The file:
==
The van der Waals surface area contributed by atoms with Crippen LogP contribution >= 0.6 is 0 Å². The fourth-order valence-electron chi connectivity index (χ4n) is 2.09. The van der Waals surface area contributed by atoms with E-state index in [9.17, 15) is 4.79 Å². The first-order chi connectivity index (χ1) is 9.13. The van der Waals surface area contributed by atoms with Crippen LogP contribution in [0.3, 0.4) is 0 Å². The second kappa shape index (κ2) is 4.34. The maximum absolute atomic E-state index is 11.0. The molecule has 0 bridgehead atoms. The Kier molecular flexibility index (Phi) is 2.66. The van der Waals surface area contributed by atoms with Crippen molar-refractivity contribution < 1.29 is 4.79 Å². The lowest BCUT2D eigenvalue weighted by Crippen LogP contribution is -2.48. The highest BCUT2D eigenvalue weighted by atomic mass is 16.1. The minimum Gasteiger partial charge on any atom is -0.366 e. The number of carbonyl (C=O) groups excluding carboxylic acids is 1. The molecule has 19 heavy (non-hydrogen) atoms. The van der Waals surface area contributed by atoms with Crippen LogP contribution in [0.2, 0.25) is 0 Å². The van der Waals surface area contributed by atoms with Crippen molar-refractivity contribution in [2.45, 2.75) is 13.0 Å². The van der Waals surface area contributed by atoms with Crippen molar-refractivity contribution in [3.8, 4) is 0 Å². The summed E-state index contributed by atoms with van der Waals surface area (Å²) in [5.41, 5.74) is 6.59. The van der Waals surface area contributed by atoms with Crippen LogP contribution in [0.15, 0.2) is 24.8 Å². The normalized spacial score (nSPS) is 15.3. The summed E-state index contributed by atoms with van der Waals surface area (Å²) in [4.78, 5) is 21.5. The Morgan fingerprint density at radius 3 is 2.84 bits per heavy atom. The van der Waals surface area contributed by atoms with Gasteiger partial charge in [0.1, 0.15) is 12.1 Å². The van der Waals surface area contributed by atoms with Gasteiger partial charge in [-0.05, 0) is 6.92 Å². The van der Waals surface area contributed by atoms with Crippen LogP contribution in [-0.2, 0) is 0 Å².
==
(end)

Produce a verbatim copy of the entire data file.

The van der Waals surface area contributed by atoms with Crippen LogP contribution >= 0.6 is 0 Å². The fourth-order valence-electron chi connectivity index (χ4n) is 2.09. The van der Waals surface area contributed by atoms with E-state index in [9.17, 15) is 4.79 Å². The first-order chi connectivity index (χ1) is 9.13. The van der Waals surface area contributed by atoms with Crippen LogP contribution in [0.3, 0.4) is 0 Å². The second kappa shape index (κ2) is 4.34. The maximum absolute atomic E-state index is 11.0. The molecule has 0 bridgehead atoms. The Kier molecular flexibility index (Phi) is 2.66. The van der Waals surface area contributed by atoms with Crippen molar-refractivity contribution < 1.29 is 4.79 Å². The lowest BCUT2D eigenvalue weighted by Crippen LogP contribution is -2.48. The highest BCUT2D eigenvalue weighted by atomic mass is 16.1. The minimum Gasteiger partial charge on any atom is -0.366 e. The number of carbonyl (C=O) groups excluding carboxylic acids is 1. The molecule has 19 heavy (non-hydrogen) atoms. The van der Waals surface area contributed by atoms with Crippen LogP contribution in [0.2, 0.25) is 0 Å². The van der Waals surface area contributed by atoms with Crippen molar-refractivity contribution in [2.45, 2.75) is 13.0 Å². The van der Waals surface area contributed by atoms with Crippen molar-refractivity contribution in [3.8, 4) is 0 Å². The summed E-state index contributed by atoms with van der Waals surface area (Å²) in [5.41, 5.74) is 6.59. The van der Waals surface area contributed by atoms with Crippen LogP contribution in [0.15, 0.2) is 24.8 Å². The normalized spacial score (nSPS) is 15.3. The summed E-state index contributed by atoms with van der Waals surface area (Å²) in [4.78, 5) is 21.5. The Morgan fingerprint density at radius 3 is 2.84 bits per heavy atom. The van der Waals surface area contributed by atoms with Gasteiger partial charge in [0.1, 0.15) is 12.1 Å². The van der Waals surface area contributed by atoms with Gasteiger partial charge in [-0.05, 0) is 6.92 Å². The van der Waals surface area contributed by atoms with Crippen LogP contribution in [-0.2, 0) is 0 Å².